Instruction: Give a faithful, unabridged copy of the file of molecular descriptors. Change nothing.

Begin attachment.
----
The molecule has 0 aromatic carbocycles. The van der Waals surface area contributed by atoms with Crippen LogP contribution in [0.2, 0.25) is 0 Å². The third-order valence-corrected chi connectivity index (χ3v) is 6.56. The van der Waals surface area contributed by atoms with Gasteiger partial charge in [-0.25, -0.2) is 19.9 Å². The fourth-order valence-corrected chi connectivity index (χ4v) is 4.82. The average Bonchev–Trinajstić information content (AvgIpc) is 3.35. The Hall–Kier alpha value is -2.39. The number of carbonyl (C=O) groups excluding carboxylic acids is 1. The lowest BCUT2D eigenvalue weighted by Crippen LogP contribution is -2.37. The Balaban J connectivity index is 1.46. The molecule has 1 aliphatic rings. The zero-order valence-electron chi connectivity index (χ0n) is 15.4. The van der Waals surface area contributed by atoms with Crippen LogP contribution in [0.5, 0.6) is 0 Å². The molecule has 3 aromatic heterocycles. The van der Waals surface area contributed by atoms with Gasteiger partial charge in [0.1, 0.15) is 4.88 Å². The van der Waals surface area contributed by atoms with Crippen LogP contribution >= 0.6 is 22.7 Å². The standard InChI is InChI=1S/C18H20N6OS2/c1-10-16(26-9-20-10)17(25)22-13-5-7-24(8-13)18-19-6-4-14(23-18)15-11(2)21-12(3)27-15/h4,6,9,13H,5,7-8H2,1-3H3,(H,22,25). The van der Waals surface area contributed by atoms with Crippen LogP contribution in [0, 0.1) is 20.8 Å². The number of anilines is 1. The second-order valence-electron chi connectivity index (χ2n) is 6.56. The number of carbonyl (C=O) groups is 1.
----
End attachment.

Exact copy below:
The molecule has 0 aromatic carbocycles. The van der Waals surface area contributed by atoms with Crippen LogP contribution in [0.2, 0.25) is 0 Å². The third-order valence-corrected chi connectivity index (χ3v) is 6.56. The van der Waals surface area contributed by atoms with Gasteiger partial charge in [-0.25, -0.2) is 19.9 Å². The fourth-order valence-corrected chi connectivity index (χ4v) is 4.82. The average Bonchev–Trinajstić information content (AvgIpc) is 3.35. The Hall–Kier alpha value is -2.39. The number of carbonyl (C=O) groups excluding carboxylic acids is 1. The lowest BCUT2D eigenvalue weighted by Crippen LogP contribution is -2.37. The Balaban J connectivity index is 1.46. The molecule has 1 aliphatic rings. The zero-order valence-electron chi connectivity index (χ0n) is 15.4. The van der Waals surface area contributed by atoms with Crippen LogP contribution in [0.5, 0.6) is 0 Å². The molecule has 3 aromatic heterocycles. The van der Waals surface area contributed by atoms with Gasteiger partial charge in [0.1, 0.15) is 4.88 Å². The van der Waals surface area contributed by atoms with Crippen LogP contribution >= 0.6 is 22.7 Å². The standard InChI is InChI=1S/C18H20N6OS2/c1-10-16(26-9-20-10)17(25)22-13-5-7-24(8-13)18-19-6-4-14(23-18)15-11(2)21-12(3)27-15/h4,6,9,13H,5,7-8H2,1-3H3,(H,22,25). The van der Waals surface area contributed by atoms with Crippen LogP contribution in [0, 0.1) is 20.8 Å². The number of anilines is 1. The second-order valence-electron chi connectivity index (χ2n) is 6.56. The number of carbonyl (C=O) groups is 1.